Adjusting the Depth:
First, slightly loosen the adjustable handle. Then, adjust each depth adjusting screw in turn to move the blade to the desired position. These adjustments are done while holding the plane upside down and sighting down the sole from the front of the plane. It is important to have your eye in a direct line from the bottom of the plane. Then, relock the adjustable handle.
Springs above the frog keep constant tension on the adjustment threads, so depth adjustments can be done either way and then the handle locked. So, no worry of any backlash!
Adjusting the Mouth Opening:
I will start by saying that I never adjust the mouth opening. Therefore, the frog is always seated back against the wood bed. This is my recommendation for users also. The main reason for moving the mouth opening is to help fight tearout. This, however, is only minimally effective. Adjusting the chipbreak distance is much more effective, and doing this on a ‘Blum’ plane is very easy and quick.
However, adjusting the mouth opening is easy. Just loosen the adjustable handle, and insert a small shim behind the frog, from the bottom of the plane. This can be as simple as a matchbook cover or similar. Snug up the adjustable handle and then adjust the depth screws. Then tighten the adjustable handle.
On a traditional double iron, the chipbreaker is the piece that sits on top of the iron. On a Blum plane, the chipbreaker also sits on top of the iron and is secured at the bottom of the frog. This assembly comes off easily and is easily adjusted. It doesn’t require any of the fiddling and precise fitting of a traditional chipbreaker. On a ‘regular’ double iron, the iron must first be ground perfectly square. If not, the chipbreaker can not be set really close ( where it is most effective ), because it won’t match up with the iron. The second issue is that the back of the blade must be flat and the chipbreaker must fit against the back perfectly. This is especially critical when setting the chipbreaker very close to the edge ( small chipbreak distance ).
Otherwise, chips will jam underneaath the chipbreaker and all planing comes to an immediate halt. The third issue is that the chipbreaker must be ‘sprung’ just right to give the proper pressure at the leading edge so no chip can ever get underneath it. The screw holding the chipbreaker to the iron might be 2-3″ from the front of the iron. The fourth issue is that the leading edge of the chipbreaker must be ground at the proper angle to be the most effective at holding the chip down to be sheared by the iron. On some planes, this is not ground right, so the chipbreaker is much less effective than it could be. This is probably because some makers still believe the chipbreaker is only there to just stiffen the iron!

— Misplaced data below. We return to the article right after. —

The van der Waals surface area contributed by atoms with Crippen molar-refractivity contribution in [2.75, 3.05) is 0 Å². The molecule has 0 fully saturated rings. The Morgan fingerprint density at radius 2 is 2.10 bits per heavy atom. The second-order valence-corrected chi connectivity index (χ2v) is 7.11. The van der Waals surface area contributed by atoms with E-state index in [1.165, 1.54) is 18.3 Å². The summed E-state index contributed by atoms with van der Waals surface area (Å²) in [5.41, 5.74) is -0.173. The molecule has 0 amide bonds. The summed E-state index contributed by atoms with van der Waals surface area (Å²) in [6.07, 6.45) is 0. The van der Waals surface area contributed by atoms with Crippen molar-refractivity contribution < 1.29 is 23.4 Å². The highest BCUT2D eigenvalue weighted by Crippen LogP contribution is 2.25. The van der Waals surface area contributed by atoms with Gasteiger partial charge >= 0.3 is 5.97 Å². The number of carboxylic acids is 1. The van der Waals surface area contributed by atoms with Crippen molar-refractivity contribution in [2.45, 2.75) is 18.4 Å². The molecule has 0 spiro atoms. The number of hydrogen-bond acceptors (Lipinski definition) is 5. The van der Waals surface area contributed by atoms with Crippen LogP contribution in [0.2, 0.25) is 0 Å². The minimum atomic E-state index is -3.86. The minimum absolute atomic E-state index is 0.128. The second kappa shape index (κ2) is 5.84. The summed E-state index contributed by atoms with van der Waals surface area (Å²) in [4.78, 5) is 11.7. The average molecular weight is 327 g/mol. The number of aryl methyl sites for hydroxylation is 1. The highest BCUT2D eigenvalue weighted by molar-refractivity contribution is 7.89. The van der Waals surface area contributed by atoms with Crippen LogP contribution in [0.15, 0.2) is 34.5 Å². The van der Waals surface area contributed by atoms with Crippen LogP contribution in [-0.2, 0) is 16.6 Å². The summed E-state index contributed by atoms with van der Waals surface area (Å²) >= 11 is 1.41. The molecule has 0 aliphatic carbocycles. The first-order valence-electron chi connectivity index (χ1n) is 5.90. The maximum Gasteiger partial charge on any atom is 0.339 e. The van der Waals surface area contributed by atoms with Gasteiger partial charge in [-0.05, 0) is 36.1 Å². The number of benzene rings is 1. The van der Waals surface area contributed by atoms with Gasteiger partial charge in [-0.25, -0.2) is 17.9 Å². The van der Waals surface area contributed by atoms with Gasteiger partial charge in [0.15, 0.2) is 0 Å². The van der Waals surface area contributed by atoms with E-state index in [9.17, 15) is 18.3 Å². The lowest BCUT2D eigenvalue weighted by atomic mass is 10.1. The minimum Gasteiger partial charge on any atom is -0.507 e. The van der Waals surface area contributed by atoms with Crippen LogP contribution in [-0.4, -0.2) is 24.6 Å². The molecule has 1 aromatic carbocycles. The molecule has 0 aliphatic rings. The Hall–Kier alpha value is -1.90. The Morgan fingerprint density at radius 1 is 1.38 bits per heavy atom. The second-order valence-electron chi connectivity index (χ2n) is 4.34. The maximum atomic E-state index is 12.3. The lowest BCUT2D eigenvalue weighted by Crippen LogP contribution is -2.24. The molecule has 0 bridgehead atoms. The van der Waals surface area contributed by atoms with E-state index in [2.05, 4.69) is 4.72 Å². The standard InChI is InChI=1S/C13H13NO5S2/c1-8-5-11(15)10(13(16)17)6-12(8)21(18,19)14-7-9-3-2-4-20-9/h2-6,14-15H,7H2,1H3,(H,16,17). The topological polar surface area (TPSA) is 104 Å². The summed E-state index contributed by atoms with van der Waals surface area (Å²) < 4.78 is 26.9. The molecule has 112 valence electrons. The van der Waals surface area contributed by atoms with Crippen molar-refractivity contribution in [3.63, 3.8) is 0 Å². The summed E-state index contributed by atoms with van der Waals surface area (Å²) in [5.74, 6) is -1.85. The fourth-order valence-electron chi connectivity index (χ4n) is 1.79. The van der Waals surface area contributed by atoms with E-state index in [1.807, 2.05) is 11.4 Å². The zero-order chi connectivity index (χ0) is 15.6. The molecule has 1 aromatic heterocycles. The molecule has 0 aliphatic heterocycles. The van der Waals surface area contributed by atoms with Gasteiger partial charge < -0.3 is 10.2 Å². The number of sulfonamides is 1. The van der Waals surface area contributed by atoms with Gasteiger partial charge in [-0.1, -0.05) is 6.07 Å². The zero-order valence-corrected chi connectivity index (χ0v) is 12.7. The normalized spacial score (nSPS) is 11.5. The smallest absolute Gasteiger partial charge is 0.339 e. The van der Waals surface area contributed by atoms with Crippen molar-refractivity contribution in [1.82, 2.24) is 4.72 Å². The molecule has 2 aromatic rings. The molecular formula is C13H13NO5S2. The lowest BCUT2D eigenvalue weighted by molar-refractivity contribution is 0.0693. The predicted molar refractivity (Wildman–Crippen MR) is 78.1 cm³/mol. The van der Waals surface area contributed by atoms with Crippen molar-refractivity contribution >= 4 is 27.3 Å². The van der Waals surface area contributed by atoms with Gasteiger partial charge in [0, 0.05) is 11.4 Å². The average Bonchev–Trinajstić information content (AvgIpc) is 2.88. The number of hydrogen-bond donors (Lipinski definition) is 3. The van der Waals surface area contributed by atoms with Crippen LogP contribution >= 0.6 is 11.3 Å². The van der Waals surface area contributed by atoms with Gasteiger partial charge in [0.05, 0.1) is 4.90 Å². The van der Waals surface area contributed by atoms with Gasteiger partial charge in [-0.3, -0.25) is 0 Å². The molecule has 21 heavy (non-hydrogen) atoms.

On a Blum plane, none of those issues come into play. The blade is easily lined up with the chipbreak edge. The bottom of the frog is ground so the blade contacts it evenly. The back-up iron gives direct pressure so no chips can get underneath, and the leading edge is ground at the proper angle to give maximum effectiveness. Also, the depth doesn’t need changed to reset the chipbreak distance.
Adjusting the Chipbreak Distance:
You can leave the depth right where you were cutting, or, to make it easier to see and maneuver, you can lower the frog below the sole about 1/8″. Re-lock the adjustable handle.
Using a Torx driver, loosen the 3 screws on the bottom of the frog slightly, and using the tip of the driver, lever up the back up iron and remove. Then, use the driver in the mouth to push out the chipbreaker/blade assembly into your hand. The blade and chipbreaker are held together by rare-earth magnets so the chip break distance is set by just sliding the two and setting the distance with your fingers.
What is the ‘Right’ Distance?
The best answer I can give is that experience will give you your answer. Most old texts said to move it ‘as close as possible’ for fine cuts in difficult woods, and move it ‘farther back’ for heavier cuts. One old book said to move it to 1/100 th of an inch for swirled grain. That’s .010 ( ten thousands of an inch ). I move it closer than that for difficult cuts. The problem is that measurement of the chipbreak gap is difficult at best. You can use a feeler gauge or calipers. Since this is done ‘by eye’, the best thing to do is look at the distance and compare it ‘by eye’ to a standard such as a feeler gauge or caliper gap. You won’t have to know any measurements to set it, but it does help when learning to have something to go by and compare to.
The closer the chipbreaker is set, the harder the plane will be to push, so its use needs to be somewhat discretionary. If you are jack planing with a heavy cut, and there will be more cleanup with a smooth or fore plane, you don’t want the chipbreaker set so close as to make it more difficult to push. Experimentation is the key. Happily, your ‘Blum’ plane has the easiest to set, most reliable chipbreaker on the market, so moving it should become part of your planing regimen. It will greatly expand your planing abilities.